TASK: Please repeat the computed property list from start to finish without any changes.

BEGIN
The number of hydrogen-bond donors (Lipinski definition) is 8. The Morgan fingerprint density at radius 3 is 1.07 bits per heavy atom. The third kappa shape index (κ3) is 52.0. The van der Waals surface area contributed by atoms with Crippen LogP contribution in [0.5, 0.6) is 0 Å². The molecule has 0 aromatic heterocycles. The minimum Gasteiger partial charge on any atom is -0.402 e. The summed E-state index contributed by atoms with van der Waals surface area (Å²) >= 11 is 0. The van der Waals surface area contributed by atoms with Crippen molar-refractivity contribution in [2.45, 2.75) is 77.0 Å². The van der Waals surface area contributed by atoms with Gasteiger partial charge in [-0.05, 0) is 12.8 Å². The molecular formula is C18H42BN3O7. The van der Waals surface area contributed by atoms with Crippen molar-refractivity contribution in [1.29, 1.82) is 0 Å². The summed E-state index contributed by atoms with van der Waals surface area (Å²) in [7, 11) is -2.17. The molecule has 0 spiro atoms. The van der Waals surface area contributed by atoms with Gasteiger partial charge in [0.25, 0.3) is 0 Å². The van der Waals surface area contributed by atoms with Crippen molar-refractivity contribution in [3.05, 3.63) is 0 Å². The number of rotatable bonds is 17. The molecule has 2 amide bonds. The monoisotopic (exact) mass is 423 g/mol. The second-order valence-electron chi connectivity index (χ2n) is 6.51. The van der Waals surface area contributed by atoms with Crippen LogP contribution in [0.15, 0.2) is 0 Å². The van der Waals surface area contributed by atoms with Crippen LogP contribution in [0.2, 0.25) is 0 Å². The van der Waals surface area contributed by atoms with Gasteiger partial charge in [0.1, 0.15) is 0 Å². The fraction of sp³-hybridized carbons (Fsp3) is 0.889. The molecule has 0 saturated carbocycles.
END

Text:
The number of hydrogen-bond donors (Lipinski definition) is 8. The Morgan fingerprint density at radius 3 is 1.07 bits per heavy atom. The third kappa shape index (κ3) is 52.0. The van der Waals surface area contributed by atoms with Crippen LogP contribution in [0.5, 0.6) is 0 Å². The molecule has 0 aromatic heterocycles. The minimum Gasteiger partial charge on any atom is -0.402 e. The summed E-state index contributed by atoms with van der Waals surface area (Å²) >= 11 is 0. The van der Waals surface area contributed by atoms with Crippen molar-refractivity contribution in [2.45, 2.75) is 77.0 Å². The van der Waals surface area contributed by atoms with Gasteiger partial charge in [-0.05, 0) is 12.8 Å². The molecular formula is C18H42BN3O7. The van der Waals surface area contributed by atoms with Crippen molar-refractivity contribution in [1.29, 1.82) is 0 Å². The summed E-state index contributed by atoms with van der Waals surface area (Å²) in [7, 11) is -2.17. The molecule has 0 spiro atoms. The van der Waals surface area contributed by atoms with Gasteiger partial charge in [0.25, 0.3) is 0 Å². The van der Waals surface area contributed by atoms with Crippen molar-refractivity contribution in [3.05, 3.63) is 0 Å². The number of rotatable bonds is 17. The molecule has 2 amide bonds. The monoisotopic (exact) mass is 423 g/mol. The second-order valence-electron chi connectivity index (χ2n) is 6.51. The van der Waals surface area contributed by atoms with Crippen LogP contribution in [0.15, 0.2) is 0 Å². The van der Waals surface area contributed by atoms with Crippen LogP contribution in [0.2, 0.25) is 0 Å². The van der Waals surface area contributed by atoms with Gasteiger partial charge in [0.1, 0.15) is 0 Å². The fraction of sp³-hybridized carbons (Fsp3) is 0.889. The molecule has 0 saturated carbocycles.